OK, a map based on an old alt.history.what-if scenario pointed out by OttoVonSuds. In this world neither Europe nor China developed gunpowder, kicking off various butterflies.
Technology is basically on an 1820s level, although early industrial technology is more widespread than OTL. Steam ships and locomotives have as not yet been developed. Germ theory and basic sanitation are spreading, which is both good and bad: good that it will lower the very high mortality rate, bad in that it will lower the very high mortality rate (Europe has been scraping against the Malthusian limit for a while in spite of the development of double cropping and other advances in agricultural technique: fewer children dying of disease will just make things worse). Asia too is getting overly crowded; the import of American crops such as potatoes having given some room for further expansion, but things going forward look a bit worrysome. Only in Africa and the Americas is there still a fair degree of room for growth.
With no cannon to knock down their fortresses or massed ranks of gunpowder troops to minimize the necessary skill level of soldiers, the European nobility has remained more powerful, although through means more subtle than “level their castles” most European monarchies have been able to establish their superiority to their noble subordinates. (France has had a hard time, and if it hadn’t been for the fecklessness of the great nobles France might have done better at standing up to the Holy Roman Empire).
Capitalism is underdeveloped by our standards, and old-style mercantilism remains the norm. Banking is fairly limited. Industrialization is taking off in a number of countries, but tends to be dominated by the nobility, which control the towns in which new industry develops, although usually working through commoner merchant intermediaries to avoid getting their fingers dirty with actual commercial dealings. The Holy Roman Empire is unusual in the number of industrial centers controlled directly by mercantile elites, thanks to the Hansa and their lack of feudal overlords save the Emperor himself.
Politics are regressive, with some Amerindian states being probably the closest things to republics in this world: enlightened absolutism is about as “liberal” as it usually gets, and the mercantile non-nobles only powerful in a few countries, more through bribery or alliance with kings and emperors than through institutional means: parliaments, where they exist, are weak. The wealthy commoner classes are further weakened politically by the tendency of their members to buy their way into the nobility. Serfdom remains widespread, and slavery is legal pretty much everywhere, although the much more limited presence of Europeans in tropical America means that the Atlantic slave trade is a smaller-scale affair than OTL.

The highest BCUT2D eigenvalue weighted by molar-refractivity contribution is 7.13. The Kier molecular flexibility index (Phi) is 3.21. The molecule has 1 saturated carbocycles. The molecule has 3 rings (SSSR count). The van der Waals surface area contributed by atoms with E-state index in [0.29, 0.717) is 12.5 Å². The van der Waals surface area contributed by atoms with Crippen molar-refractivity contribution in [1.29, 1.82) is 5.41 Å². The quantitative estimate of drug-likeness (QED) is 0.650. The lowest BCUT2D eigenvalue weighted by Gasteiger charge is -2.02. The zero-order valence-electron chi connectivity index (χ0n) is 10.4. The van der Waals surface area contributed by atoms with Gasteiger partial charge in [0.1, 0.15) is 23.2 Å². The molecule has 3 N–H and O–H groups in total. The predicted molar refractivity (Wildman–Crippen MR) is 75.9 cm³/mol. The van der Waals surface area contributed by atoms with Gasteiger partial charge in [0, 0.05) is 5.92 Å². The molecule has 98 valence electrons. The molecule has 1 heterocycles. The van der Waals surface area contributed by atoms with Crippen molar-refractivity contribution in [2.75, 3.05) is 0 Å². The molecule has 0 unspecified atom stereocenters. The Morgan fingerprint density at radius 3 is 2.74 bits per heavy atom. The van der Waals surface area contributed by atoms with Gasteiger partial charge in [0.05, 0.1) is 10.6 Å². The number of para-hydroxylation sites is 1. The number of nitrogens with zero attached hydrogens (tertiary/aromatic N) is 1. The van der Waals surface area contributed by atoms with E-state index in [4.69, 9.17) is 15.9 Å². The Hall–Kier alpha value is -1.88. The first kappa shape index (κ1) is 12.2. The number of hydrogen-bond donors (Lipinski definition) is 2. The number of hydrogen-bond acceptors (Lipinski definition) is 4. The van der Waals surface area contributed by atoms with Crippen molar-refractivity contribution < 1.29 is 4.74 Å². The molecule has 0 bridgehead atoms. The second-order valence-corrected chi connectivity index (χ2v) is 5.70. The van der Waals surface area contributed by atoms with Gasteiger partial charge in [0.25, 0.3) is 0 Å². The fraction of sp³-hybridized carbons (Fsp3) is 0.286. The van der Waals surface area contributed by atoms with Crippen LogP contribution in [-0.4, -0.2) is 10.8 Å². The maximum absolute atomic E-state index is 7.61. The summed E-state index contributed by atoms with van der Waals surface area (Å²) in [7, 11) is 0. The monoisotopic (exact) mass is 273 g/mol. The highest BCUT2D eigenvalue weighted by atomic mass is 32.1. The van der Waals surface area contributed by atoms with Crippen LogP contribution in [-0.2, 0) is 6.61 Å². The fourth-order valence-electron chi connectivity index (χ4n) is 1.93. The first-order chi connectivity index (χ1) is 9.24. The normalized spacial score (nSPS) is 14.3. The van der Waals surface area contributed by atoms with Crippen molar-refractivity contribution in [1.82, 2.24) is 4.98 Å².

Humanist thinking was weakened by a slowed transfer of Greco-Roman cultural heritage from Byzantium (the takeover of Constantinople by fellow Orthodox Bulgars led to a greatly reduced diasporah of Greeks to the west) and the Renaissance was a rather more subdued affair, intellectually speaking.
The great Ottoman success was butterflied, and instead the Karamanid Turks dominated everything between Libya and Iran for a while, although they never succeeded in taking Constantinople.
With weaker European navies (no cannon) and less effective armies, Europe never was really able to impose its will on the Asian mainland, so India remains under the rule of local princes and potentates.
The discovery of the Americas was a much slower process, with a number of intermittent contacts over two and a half centuries before regular travel and colonization began in the 18th century, giving Amerindian societies more time to adapt and early exposure to diseases and iron, pigs and horses. Native states still dominate in much of the Americas, most notably the Tlaxcala, who have used European wars and mutual distractions to establish themselves as masters of the Caribbean.
Catholicism remains supreme in Europe and the Papacy is immensely powerful, although the Popes have had sufficient lack of faith in their successors that they’ve stayed away from any declarations of Papal Infallibility. Heresy still flourishes and religious oddity is almost the norm in the *Americas, where a somewhat indirect transfer of Christianity to the locals has led to several variant Christianities at odds with Rome. (Quite a few European religious oddballs head out to the *American frontier, where they obtain glory through either successful conversions or through martyrdom at the hands of the locals).
Japan is about 50% Christian, divided into Catholics and odd local variants. Concern about their possible role as agents for a foreign power (the Papacy) so far keeps Catholics out of the top government jobs. Jews, seen as having a distinct role in the Apocalypse, are under the protection of the Catholic Church in Europe, and anti-Semitic dialogue is reduced to a low background hum throughout Europe, not yet having married itself to ethnic nationalism, scientific racism, and backlash from modernization.
The military is less Nobleman-dominated than before, pike squares, longbows, sophisticated crossbows, etc. all having eroded the primacy of the Man in Armor on Horseback model. Steam power promises such exciting developments as the Steam-Powered Ballista or catapult. Guns based on compressed air have been developed, although the need for frantic pumping between shots somewhat limits its utility. Distilling has led to the development of a sort of Molotov Cocktail, mostly used for Applied Arson, and a form of Greek Fire has been redeveloped. In the meantime, the infant science of chemistry struggles along: in a few decades, they will make some bangs which will be heard around the world...